Home / Entertainment / ‘Mr. Robot’ composer describes how he creates the show’s dark, Emmy-winning sound

‘Mr. Robot’ composer describes how he creates the show’s dark, Emmy-winning sound

Mr Robot
Rami Malek in “Mr.


The Emmy-winning composer Mac Quayle has had a storied career in
music and television.

Quayle won an Emmy in 2015 for his work on the commander episode
of the acclaimed USA series “Mr. Robot.” He has scored each
deteriorate of Ryan Murphy’s FX show “American Horror Story” since
2014’s “Freakshow.” He also worked with Murphy on “American Crime
Story: The People vs. OJ Simpson,” which won 10 Emmys in 2016.

Quayle earnings to “Mr. Robot” for its third season, which
premiered Wednesday at 10 p.m. EST on USA.

Business Insider talked to Quayle about his knowledge operative on
any show, his decision to measure an “American Horror Story: Cult”
scene about Trump’s election as if it were a “dark
action” movie, and the musicians he’s many unapproachable to have worked

John Lynch: What does your routine demeanour like generally?
How do you go about building a TV score?

Mac Quayle

Courtesy of Jana

Mac Quayle: Well, it always starts with a
review with the creators of the show about what they’re
looking to do, what kind of measure they consider they competence want.
Then from there, they start promulgation me finished scenes, or acts,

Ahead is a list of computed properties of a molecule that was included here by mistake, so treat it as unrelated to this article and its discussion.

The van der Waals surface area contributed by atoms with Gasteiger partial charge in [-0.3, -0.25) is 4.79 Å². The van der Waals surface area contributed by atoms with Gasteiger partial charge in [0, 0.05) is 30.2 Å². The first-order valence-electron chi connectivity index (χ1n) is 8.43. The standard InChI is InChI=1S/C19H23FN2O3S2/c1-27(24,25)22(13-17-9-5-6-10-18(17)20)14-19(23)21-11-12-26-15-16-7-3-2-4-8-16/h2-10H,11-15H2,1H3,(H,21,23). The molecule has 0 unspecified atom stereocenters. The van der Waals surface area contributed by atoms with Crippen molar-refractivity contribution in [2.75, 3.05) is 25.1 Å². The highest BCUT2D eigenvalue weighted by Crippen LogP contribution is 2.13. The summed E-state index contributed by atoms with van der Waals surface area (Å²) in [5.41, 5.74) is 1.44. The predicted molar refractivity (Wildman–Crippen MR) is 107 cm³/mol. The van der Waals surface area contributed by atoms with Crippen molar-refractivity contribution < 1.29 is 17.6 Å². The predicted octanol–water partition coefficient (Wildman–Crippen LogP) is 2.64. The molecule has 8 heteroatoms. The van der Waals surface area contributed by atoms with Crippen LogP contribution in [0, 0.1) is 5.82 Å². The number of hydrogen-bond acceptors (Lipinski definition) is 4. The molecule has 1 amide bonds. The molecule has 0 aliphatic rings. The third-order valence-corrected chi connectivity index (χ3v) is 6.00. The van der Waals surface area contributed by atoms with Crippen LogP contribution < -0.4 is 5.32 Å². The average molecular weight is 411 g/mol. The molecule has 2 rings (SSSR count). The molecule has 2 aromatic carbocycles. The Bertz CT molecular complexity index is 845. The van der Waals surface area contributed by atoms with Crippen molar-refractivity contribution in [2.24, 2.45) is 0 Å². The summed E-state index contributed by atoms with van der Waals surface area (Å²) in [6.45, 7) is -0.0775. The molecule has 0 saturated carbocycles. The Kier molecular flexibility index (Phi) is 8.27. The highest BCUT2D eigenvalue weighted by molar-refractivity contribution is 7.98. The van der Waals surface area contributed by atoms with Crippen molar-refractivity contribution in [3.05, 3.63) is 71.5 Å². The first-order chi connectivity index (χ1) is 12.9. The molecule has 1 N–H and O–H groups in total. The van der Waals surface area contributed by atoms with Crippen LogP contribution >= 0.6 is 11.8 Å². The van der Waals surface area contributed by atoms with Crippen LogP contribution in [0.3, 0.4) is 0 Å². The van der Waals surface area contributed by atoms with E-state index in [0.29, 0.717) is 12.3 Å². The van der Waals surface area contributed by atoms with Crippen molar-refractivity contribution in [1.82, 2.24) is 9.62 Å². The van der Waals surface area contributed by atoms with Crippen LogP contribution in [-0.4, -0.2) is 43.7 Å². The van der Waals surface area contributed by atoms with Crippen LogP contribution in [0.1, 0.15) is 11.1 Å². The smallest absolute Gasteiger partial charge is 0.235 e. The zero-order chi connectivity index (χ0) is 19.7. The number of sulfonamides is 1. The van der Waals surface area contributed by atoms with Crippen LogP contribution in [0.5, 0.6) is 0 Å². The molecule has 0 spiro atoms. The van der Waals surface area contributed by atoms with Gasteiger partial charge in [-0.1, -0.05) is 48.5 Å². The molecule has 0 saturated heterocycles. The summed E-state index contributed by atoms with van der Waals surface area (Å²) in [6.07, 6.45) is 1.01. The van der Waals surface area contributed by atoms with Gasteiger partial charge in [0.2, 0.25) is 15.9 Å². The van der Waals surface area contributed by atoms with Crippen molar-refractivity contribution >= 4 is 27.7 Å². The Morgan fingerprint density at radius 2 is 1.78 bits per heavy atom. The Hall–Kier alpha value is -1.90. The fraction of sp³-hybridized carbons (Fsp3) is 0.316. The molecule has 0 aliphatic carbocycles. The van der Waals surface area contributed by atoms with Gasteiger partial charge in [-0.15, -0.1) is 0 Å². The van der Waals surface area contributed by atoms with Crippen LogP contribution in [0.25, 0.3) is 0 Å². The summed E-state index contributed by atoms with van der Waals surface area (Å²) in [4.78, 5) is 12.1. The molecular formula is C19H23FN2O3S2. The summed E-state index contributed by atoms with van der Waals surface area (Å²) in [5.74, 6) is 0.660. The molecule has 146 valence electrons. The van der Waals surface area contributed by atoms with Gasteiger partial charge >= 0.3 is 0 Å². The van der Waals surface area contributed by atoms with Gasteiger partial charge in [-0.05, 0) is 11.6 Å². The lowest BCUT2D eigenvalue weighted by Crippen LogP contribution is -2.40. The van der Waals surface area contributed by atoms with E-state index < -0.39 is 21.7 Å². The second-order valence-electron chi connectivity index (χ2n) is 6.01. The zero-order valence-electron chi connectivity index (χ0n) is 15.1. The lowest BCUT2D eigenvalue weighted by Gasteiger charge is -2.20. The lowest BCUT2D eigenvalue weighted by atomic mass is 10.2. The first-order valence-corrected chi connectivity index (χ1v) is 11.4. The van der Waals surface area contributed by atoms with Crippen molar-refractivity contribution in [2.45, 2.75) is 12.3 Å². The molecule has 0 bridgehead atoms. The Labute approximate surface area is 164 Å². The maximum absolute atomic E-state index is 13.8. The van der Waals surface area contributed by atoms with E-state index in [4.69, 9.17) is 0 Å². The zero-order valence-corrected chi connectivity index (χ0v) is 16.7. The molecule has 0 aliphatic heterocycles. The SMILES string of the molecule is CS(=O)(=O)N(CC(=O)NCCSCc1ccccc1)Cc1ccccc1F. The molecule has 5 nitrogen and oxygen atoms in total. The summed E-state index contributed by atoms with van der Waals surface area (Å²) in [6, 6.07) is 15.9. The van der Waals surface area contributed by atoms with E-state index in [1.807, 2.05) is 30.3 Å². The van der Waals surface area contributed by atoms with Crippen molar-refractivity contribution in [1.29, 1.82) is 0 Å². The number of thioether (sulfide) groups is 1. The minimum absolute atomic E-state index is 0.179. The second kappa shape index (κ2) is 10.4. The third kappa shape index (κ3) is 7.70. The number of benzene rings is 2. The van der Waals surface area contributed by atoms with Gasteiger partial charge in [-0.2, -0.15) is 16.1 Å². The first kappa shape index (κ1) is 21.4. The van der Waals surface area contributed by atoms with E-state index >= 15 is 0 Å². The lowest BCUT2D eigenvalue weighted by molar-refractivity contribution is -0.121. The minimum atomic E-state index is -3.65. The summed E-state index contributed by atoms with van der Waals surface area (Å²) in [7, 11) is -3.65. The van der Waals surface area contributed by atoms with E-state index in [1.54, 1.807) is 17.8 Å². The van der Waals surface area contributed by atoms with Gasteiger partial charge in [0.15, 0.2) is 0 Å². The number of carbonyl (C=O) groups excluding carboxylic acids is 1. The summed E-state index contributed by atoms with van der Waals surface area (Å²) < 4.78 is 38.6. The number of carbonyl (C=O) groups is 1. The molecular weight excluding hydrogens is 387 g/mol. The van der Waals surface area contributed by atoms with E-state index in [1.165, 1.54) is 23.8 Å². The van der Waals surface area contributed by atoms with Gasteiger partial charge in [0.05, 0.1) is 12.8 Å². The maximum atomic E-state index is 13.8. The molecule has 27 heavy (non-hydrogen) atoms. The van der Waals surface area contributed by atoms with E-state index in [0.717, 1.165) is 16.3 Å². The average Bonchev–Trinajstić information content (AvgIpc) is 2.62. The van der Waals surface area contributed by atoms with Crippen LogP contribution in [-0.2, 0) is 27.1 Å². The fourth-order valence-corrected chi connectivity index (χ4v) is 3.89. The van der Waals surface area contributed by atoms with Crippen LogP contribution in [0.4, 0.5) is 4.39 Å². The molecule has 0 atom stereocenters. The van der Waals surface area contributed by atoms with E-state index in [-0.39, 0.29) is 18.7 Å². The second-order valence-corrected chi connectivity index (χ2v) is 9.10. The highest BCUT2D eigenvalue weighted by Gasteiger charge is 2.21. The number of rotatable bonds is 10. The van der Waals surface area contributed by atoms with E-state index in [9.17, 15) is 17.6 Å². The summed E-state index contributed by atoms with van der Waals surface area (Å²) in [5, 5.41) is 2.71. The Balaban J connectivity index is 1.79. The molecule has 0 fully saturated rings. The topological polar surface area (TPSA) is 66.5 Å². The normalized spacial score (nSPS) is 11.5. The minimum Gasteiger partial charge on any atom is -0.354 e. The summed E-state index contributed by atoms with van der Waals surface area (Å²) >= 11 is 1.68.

or whole episodes, and we go by it together and speak about
where the music should be. And then we start essay music based
on all of the conversations. At that point, it’s a collaboration.
We kind of go back and onward until the music gets to be just the
right thing they’re looking for to help to tell their story.

Lynch: With “American Horror Story” and its movement in
themes between seasons, what arrange of plea does that present
for you, the consistent shifting?

Quayle: Every deteriorate it’s like we’re
starting over from scratch. Completely opposite story, possibly
a opposite time period, opposite characters. So the music
starts over from blemish any season. It’s a challenge, and it’s
also flattering exciting: that first duration of formulating the music
that’s going to radically be the plans for what the season
will sound like. It’s flattering heated for the first couple months,
and then we find the recipe that will beam us by the rest
of the season.

Lynch: In this season, “Cult,” Sarah Paulson’s
anxieties feature after Trump is elected. How did you react
to the election, and how did your greeting surprise your
work and the show?

Quayle: Well, the stage that’s right at the